As you’ll see on this month’s cover, I spent May 30 covering the Toronto Regional Truck Driving Championships. At the event, nearly 50 of the Greater Toronto Area’s most skilled drivers competed head-to-head in a variety of competitions, the highlight being an obstacle course that mimics some of the most challenging driving scenarios a pro driver will ever encounter.
These events – some call them Roadeos – are held across Canada and culminate with the National Championships, which will be held this fall in Regina, Sask.
I believe these championships are the greatest showcase our industry has for the skills and professionalism exhibited by our drivers.
Which begs the question, why do so few fleets participate?
Sure, there were about 50 drivers at the Toronto Regionals, but most of them drove for just a handful of fleets. Those who like the championships, like them a lot.
Speedy Transport had eight drivers entered and company CEO Jared Martin was there to root them on. Likewise, Fortigo Freight was well represented and president Elias Demangos was on-hand to support them. Con-Way, YRC, FedEx…these guys get it.
Most of these drivers arrived in company attire and the level of camaraderie on display is unmatched at any other industry function I’ve attended. Pride in the profession is front and centre at the championships. They’re open to the public and free to attend.
For fleets, it’s also a great form of inexpensive remedial training. Drivers spend time preparing for the competition and are forced to complete a written test and also a pre-trip inspection under the watchful eye of an MTO enforcement officer. So why aren’t all fleets encouraging their drivers to participate?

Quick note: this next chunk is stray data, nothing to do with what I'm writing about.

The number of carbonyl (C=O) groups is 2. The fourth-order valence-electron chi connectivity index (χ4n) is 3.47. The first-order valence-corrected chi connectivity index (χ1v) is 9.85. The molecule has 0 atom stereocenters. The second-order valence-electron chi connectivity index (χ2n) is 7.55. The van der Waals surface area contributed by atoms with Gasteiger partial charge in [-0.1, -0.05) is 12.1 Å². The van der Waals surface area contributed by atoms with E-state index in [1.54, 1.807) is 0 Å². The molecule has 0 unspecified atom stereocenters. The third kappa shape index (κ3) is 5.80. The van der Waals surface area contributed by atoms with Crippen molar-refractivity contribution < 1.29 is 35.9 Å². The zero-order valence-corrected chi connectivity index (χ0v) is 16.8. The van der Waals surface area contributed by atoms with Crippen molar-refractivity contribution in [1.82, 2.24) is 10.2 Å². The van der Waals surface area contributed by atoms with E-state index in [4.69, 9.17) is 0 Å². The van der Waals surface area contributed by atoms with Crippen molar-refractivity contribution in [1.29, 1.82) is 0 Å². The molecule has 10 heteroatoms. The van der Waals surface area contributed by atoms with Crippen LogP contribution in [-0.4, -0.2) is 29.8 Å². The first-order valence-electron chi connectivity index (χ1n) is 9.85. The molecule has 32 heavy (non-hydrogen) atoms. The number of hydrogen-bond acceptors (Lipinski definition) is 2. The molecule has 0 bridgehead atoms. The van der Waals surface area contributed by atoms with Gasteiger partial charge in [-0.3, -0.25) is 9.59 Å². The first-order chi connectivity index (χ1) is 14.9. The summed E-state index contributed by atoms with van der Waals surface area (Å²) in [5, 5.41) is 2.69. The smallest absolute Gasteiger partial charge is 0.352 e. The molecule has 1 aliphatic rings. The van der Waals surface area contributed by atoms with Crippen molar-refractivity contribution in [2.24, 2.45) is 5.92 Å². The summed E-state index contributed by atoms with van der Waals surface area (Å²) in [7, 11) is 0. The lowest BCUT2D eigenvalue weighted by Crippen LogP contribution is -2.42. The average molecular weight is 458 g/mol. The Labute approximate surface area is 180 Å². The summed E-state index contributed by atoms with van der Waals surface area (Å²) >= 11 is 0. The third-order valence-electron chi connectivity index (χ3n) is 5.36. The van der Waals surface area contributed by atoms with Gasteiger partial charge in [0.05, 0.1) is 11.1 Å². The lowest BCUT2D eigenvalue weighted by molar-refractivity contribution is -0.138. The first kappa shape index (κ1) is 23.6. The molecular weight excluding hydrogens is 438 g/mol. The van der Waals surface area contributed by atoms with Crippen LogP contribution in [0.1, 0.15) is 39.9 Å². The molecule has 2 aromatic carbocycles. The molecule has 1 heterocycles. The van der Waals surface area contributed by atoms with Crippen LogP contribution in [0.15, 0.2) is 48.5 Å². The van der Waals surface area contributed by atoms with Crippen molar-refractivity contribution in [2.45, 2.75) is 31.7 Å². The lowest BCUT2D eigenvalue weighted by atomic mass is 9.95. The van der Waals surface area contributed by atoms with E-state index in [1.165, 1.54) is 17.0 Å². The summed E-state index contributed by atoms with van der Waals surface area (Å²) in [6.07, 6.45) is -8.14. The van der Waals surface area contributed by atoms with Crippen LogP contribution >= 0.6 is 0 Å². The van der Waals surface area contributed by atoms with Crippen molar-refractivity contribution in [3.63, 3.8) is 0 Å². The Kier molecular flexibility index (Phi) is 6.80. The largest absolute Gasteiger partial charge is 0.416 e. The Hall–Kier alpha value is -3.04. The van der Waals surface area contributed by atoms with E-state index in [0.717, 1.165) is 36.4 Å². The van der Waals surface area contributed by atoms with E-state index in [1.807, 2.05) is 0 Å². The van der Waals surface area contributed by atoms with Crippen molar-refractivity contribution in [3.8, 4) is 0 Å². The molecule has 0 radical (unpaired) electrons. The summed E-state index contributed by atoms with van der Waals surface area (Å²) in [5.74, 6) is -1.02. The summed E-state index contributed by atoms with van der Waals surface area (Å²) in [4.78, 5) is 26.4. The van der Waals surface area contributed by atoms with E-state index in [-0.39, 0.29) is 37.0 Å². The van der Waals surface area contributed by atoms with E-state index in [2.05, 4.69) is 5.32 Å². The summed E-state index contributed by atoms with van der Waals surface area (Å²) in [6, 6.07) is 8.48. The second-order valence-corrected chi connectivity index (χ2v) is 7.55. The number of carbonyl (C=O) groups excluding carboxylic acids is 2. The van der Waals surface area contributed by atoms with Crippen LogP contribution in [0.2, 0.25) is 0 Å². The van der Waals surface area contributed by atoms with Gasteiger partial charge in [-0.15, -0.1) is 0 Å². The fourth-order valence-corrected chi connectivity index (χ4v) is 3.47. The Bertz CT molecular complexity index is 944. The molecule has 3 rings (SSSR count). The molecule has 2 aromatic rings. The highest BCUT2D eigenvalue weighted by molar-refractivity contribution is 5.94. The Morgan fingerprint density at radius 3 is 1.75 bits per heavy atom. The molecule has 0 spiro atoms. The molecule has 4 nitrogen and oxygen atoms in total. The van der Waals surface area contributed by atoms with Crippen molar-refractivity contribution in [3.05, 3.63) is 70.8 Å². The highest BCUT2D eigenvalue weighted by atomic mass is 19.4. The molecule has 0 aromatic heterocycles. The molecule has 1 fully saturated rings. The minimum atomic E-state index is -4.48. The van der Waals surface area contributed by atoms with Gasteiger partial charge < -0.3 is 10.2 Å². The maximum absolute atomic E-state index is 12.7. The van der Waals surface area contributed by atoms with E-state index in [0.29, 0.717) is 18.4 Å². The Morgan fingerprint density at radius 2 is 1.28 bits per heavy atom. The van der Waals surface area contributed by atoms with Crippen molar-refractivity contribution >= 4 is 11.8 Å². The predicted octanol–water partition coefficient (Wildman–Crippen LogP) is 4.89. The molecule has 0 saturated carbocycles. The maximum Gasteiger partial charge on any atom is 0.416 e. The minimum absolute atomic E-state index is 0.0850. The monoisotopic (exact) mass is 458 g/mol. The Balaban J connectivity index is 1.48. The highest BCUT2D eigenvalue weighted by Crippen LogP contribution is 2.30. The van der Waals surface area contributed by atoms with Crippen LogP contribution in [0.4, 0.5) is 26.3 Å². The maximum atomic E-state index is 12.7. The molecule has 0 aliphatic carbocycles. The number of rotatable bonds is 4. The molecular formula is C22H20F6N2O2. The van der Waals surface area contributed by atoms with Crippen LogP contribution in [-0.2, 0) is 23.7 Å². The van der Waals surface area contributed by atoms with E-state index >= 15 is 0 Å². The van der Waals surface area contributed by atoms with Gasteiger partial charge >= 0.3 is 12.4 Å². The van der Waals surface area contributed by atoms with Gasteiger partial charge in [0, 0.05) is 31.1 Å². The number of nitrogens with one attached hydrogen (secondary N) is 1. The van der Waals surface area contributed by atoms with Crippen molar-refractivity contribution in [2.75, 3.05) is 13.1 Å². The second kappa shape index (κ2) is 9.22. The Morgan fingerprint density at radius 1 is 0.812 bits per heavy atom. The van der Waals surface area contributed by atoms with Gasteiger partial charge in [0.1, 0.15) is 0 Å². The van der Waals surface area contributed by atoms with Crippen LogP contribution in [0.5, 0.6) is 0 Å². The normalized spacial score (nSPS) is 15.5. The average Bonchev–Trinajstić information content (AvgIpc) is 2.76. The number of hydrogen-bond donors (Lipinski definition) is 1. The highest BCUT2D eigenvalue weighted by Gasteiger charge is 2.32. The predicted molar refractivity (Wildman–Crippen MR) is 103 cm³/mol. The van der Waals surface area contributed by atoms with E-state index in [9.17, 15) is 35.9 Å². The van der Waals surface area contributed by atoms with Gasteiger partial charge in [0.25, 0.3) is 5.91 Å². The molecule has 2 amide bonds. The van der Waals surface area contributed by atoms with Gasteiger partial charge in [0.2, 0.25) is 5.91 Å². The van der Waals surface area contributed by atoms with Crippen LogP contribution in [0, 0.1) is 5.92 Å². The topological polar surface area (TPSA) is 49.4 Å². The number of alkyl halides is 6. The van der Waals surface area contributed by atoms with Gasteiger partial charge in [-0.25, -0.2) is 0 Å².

The Toronto Regionals used to attract about 100 drivers just a few short years ago, so participation is clearly waning. Yes, some fleets prefer to host their own, in-house competitions and awards programs – which is fine – but considering the work the volunteers put into hosting the Regionals and Provincials across the country, why not leverage that to supplement your own internal initiatives.
For an industry that cries bloody murder about its drivers not being recognized as the professionals they are, why is it so few fleets show up to support the best showcase of this professionalism that exists? I just don’t get it.
That’s not to say the Toronto Regionals were a bust – far from it. The level of competition was top-notch and a strong team of local winners will go on to represent the area in the Provincials and hopefully from there, the Nationals.
Still, it’s a shame there aren’t more fleets that see the value in taking part in this event, which some have described as the Olympics of trucking. This is an event that merits more support than it receives.